Negative impact of stadium events on local trade

Events will have a significant negative impact on retail sales in both Westhill and Kingswells. Due to the amount of congestion caused on event days, regular shoppers will avoid the town shopping centres when the stadium is in use (see Cardiff City Council, 2002). This will result in reduced retail trade on event days and a perceived decrease in associated retail property values.

Hey, but what about the construction?

Despite the claims of developers and their supporters, there is no evidence that new sport stadia generate significant new economic growth or employment for the region where the investments are made. The multiplier/stimulus effect from the construction is no greater and in some cases less than spending upon other forms of infrastructure, such as housing and transportation.  There would be greater economic benefit if the land was used for another purpose such as housing or business development; which would have a significantly higher economic benefit (but we are against any development in this space as it is identified green belt, separating the towns of Kingswells and Westhill).

Summing up: the answer is less than zero

When all of the evidence is presented it is absolutely clear that there is no employment or economic benefit to be derived from a new stadium development at Kingsford.  Saying that it would, well, that’s a stance for people who believe in the tooth fairy – go find the evidence…it just doesn’t exist. [/vc_column_text][/vc_column][/vc_row]]]>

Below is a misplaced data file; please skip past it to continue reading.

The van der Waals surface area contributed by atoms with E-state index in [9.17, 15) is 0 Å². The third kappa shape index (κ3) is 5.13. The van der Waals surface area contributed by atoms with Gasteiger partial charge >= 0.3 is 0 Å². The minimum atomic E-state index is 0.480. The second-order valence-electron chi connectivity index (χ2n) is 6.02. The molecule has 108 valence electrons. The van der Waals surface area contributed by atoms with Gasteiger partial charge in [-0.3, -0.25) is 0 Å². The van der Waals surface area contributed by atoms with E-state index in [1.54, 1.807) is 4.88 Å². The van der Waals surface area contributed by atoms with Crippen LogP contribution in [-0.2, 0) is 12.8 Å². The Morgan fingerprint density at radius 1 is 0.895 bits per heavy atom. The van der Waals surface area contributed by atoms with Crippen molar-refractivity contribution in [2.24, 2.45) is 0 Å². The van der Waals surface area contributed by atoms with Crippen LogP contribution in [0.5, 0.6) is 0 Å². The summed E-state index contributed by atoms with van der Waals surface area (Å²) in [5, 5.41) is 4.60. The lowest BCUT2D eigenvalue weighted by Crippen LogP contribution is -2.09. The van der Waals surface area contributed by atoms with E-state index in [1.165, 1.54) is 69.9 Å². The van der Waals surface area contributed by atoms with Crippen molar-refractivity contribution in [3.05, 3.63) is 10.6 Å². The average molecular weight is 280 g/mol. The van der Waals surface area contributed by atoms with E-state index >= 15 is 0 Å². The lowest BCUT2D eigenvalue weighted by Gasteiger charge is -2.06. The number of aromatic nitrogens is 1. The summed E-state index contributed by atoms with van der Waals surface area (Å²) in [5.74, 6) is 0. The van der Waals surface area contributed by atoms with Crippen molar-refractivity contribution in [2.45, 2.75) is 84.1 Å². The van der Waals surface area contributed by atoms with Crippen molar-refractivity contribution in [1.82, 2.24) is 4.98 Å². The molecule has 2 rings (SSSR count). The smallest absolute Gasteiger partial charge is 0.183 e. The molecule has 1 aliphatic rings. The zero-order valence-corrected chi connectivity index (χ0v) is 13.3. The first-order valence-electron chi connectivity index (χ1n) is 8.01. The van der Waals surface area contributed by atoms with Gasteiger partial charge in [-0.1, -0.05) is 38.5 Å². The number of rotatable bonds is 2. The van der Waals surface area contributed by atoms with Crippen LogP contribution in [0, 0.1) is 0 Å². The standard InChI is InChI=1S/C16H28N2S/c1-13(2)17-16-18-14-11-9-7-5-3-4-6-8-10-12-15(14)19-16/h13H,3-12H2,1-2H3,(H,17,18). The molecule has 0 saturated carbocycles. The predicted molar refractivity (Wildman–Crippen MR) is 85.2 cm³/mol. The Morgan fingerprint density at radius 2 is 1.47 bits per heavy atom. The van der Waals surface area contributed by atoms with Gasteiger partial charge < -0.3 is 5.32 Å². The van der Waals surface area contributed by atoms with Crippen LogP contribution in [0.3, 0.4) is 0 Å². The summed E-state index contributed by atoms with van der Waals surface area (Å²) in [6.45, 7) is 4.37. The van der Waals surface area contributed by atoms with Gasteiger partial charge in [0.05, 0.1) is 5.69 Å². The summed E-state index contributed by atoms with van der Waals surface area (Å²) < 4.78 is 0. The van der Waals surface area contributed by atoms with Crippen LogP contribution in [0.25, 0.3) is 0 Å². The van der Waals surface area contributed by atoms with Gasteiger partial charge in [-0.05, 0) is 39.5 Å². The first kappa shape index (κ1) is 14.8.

3 thoughts on “Hollow promises of economic benefit: Kingsford Stadium won't help the local economy

  1. We are totally against the plans for this stadium to be built in and around Westhill, why we ask are they talking about taking football fans who predominately reside south of Aberdeen over to the west of the city, surely land is plentiful on the south side of the city. This would avoid the disruption to traffic, even considering the new bypass. We first came to Westhill The Garden Suburb of Aberdeen in the 70’s, the green belt between the Westhill and the city has continually been eroded spoiling the whole countryside as well as the environmental implications. We are already having to suffer the mismanagement of council planning for the soon to become derelict industrial site on the entrance to our town. Westhill can not accommodate such a plan, we can hardly cope with the extra population as it is, can’t imagine the implications of thousands of football fans evading our public and private facilities, consideration should be given to what can be witnessed in the pubs and streets local to Pittoddrie on match days. Westhill currently still holds its head up above other Aberdeen suburbs, this must be stopped, whatever it takes, get the residents to speak and no longer the money grabbing, inconsiderate, incompetent panel of no-gooders who are trying to make a name for themselves. Plenty more to say on this very sore subject, we are with you all the way.

  2. AFC, the P&J and George Yule ramping up the pressure predicting a dire future for AFC is Kingsford doesn’t go ahead. Are the councillors going to accept this?
    Most Dons fans are against the relocation too.